Processing: As mentioned above, Karlaftis has a very, very deep toolbag of pass rush moves. That is a testament to his football IQ. You can also see how smart he is in the way he sets up tackles in his pass rush plan, combining his various moves with precise footwork to gain an edge. You’d like to see Karlaftis apply himself in run defense a bit more, though, as it could make up for his other struggles in that aspect.
Intangibles: Size will be the biggest question mark for Karlaftis here. At 6’4” he’s right around your average height, and he weighed in at 266 pounds at the combine after playing at a listed weight of 275 pounds at Purdue, both of which are good numbers. But Karlaftis’ arms measured in at 32 5/8” which is well below average. NFL teams tend to value length, bend, and athleticism above all else in edge rushers, which is why the hype around Karlaftis has fizzled somewhat in recent months.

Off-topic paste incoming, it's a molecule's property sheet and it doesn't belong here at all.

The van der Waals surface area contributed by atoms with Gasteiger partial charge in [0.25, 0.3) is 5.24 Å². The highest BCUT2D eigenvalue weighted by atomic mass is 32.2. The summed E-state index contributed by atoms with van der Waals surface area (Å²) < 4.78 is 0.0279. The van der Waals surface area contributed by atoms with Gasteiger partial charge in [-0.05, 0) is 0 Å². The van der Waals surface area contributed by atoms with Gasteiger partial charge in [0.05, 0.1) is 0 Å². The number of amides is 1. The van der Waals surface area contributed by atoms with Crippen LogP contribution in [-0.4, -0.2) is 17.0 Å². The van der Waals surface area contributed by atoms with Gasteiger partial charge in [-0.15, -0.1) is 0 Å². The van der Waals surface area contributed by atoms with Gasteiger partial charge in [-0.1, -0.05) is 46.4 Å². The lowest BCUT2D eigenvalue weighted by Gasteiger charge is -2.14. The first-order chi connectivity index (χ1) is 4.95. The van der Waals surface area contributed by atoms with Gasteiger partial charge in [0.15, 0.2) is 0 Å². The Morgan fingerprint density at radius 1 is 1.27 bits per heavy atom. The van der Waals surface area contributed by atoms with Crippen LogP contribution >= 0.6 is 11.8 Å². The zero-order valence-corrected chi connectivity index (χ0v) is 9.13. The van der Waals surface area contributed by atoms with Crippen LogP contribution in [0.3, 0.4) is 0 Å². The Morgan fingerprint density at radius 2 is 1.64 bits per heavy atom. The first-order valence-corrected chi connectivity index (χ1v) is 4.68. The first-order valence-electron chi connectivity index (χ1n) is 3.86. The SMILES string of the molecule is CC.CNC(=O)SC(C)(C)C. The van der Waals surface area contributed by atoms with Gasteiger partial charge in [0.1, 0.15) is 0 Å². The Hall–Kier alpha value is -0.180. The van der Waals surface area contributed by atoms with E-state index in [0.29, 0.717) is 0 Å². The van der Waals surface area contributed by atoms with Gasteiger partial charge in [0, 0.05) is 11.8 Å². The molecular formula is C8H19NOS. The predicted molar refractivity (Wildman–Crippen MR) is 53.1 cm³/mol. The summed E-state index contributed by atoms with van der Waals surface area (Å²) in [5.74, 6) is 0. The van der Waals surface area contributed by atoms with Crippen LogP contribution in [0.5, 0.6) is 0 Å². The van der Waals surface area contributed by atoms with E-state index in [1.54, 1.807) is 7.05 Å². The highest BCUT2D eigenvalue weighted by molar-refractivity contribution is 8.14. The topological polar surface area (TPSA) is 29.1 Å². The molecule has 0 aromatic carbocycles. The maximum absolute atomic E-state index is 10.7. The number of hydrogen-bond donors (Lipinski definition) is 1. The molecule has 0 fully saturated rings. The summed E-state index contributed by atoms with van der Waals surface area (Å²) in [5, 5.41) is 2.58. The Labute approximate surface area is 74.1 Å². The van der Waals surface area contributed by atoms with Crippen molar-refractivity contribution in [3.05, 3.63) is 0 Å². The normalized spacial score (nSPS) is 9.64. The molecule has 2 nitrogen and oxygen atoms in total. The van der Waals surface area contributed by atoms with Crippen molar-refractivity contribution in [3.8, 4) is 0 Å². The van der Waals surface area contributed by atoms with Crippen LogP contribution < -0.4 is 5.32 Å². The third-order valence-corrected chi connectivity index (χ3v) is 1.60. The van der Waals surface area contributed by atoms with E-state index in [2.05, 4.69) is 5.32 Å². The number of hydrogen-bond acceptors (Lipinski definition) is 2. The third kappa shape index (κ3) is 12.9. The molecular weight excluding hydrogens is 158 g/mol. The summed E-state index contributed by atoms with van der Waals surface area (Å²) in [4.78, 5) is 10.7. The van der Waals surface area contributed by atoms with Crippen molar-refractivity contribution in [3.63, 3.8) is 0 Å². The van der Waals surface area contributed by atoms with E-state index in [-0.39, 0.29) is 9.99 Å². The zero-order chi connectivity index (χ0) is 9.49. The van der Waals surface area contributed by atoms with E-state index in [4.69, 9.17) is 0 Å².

George Karlaftis has a very straightforward NFL projection: he’s a situational power rusher in a 4-3 defense who’s very technically refined. In a vacuum, that’s a pretty solid get for any team. Karlaftis is being hurt by his counterparts in this draft; Hutchinson, Thibodeaux, Georgia’s Travon Walker, and Florida State’s Jermaine Johnson are all superior athletes with more impressive tape. But that doesn’t mean Karlaftis doesn’t offer something too. More over, his relatively recent introduction to football suggests he has plenty of room to grow.
The issue for the Cowboys when it comes to Karlaftis is that he doesn’t have an obvious fit right away. Dallas needs to replace Randy Gregory, but Karlaftis’ profile is ill-equipped to replicate the frenetic athleticism Gregory had. Karlaftis fits more into the mold of DeMarcus Lawrence, albeit a much weaker run defender. If Dallas were to select Karlaftis, he’d make the most sense as a rotational edge rusher the team could then groom to outright replace Lawrence in a few years. The question then becomes if that’s what the Cowboys should be spending a first-round pick on, which is where they’d likely need to take Karlaftis.